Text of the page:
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Proudly supported by our local United Way and community donations


Community Helping Adolescents Cope Effectively

Mentor volunteers work 1:1 to help youth to achieve goals established for the relationship. While many of the activities between Mentors and youth are ``fun`` activities designed to strengthen the relationship, the purpose of mentoring is to help the youth to overcome the challenges of adolescence. It is a short term, goal based program.


Caitlin Donovan – Mentoring Coordinator (on leave)

Maggie Cantarutti -Mentoring Coordinator


a group of happy young people are shown in a room with paint splattered all over the walls

Full Program Details

This program is proudly supported by our local United Way and community donations

Through our 1:1 mentoring program, the Youth Diversion Program matches adult volunteers with promising youth. The youth will be matched with a mentor for a minimum period of six months. The Youth and mentor will meet once a week for a minimum of 2-3 hours each time. Throughout the match the understanding is that the youth will be committed to achieving their goals set by themselves and the Program Coordinator.

What is C.H.A.N.C.E. Mentoring?

Mentoring is the process of encouraging, teaching, sponsoring, and guiding the development of another individual. It involves a special bond of mutual commitment. Mentoring is an experience that rewards individuals with increased self-esteem, increased opportunity, increased respect for oneself and others, and a new outlook on life events. Mentoring is a relationship, a process of working together to achieve agreed upon goals.

Mentoring is not meant to “solve” all the problems of adolescence. There are many situations where mentoring through the Youth Diversion Program would not be appropriate.

Some examples are:

  • Where the youth has a history of sexual offending.
  • Where the youth refuses or indicates an unwillingness to participate.
  • Where staff believes the level of risk is better managed by professional support.
  • Where the safety of the mentor cannot be assured.
  • Where the parent of the youth is unwilling to consent or actively or passively undermines the mentor.

Youth can be referred by social workers, school personnel, mental health professionals, probation officers, other service providers, parents and youth self-referrals. Youth are referred as they may have experienced or have exposure to risk in their family, home, community and social environments. Without the proper support this could lead to educational failure, early school leaving, substance use or other challenging/concerning behaviours. Volunteers develop a therapeutic relationship with the youth in order to achieve goals established by the program and the referring agent. This is accomplished by engaging in a variety of social, recreational and educational activities.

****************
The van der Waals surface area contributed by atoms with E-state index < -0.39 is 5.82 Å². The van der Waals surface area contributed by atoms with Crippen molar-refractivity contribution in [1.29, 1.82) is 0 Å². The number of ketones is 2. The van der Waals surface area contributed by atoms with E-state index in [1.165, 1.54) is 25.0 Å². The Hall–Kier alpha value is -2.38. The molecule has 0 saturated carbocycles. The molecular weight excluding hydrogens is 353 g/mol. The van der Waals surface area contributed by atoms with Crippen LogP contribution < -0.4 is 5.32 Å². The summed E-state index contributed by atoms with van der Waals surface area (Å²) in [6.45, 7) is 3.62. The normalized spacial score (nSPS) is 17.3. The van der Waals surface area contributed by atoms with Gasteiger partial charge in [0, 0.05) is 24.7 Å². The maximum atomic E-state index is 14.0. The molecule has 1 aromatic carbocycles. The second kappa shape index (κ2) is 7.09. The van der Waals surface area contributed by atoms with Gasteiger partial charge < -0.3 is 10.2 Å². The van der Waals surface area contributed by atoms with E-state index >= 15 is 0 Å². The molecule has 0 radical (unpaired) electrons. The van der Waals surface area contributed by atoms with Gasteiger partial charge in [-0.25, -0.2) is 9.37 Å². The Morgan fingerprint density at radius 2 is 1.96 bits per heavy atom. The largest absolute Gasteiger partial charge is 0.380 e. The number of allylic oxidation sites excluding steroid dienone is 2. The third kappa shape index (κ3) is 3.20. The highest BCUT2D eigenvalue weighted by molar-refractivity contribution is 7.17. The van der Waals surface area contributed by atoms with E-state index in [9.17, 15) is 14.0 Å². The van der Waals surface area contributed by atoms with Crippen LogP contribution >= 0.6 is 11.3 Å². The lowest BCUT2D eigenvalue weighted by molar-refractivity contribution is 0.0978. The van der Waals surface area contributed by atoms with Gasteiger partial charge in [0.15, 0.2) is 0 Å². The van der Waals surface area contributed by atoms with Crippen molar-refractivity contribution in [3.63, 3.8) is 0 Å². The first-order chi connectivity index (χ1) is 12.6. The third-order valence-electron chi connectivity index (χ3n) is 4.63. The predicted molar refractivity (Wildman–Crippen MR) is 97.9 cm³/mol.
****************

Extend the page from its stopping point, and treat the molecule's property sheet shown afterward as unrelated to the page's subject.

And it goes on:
What does a mentor do?

Mentors advise, coach, teach and model successful behaviours. These roles vary depending on the abilities of the mentors and the needs of the young person.

A mentor could help the young person to:

  • Translate his/her life experience into learning opportunities.
  • Improve academic skills by helping with school projects, homework or encouraging the young person to discover and use the resources within the community. Frequent visits to a College or University may also help youth to seek out goals that they may not have previously considered.
  • Introduce the youth to the realities of the work place, work settings, appropriate work habits and attitudes (job shadowing).
  • Help the youth to learn to apply what he/she is learning in school to everyday life.
    Broaden his/her knowledge by providing opportunities to explore new situations and new places or cultures.
  • Assist the youth to identify with their community and learn to be of service to others
  • Assist the youth to achieve success in school
  • Develop in youth pro-social cognitive skills, and appropriate coping skills.
    Mentoring Goals:

Successful mentoring depends on the volunteer achieving the following objectives:

  • Establish a relationship based on mutual respect and trust.
  • Provide opportunities and positive experiences through which the youth can explore interests and activities that are pro-social.
  • Achieve the youth’s specific goals established by the referring agent and the program coordinator.
  • Model positive behaviours to the youth.

In most circumstances, the youth is living with his/her family. The role of the volunteer is to support the youth in their surroundings, and to assist them to deal with their day to day reality. The volunteer must work cooperatively with the family, and display respect to the youth’s parents and siblings. Ideally, the volunteer will have a limited yet cordial relationship with other family members. The volunteer does not replace a family member but rather provides support for the youth in that family.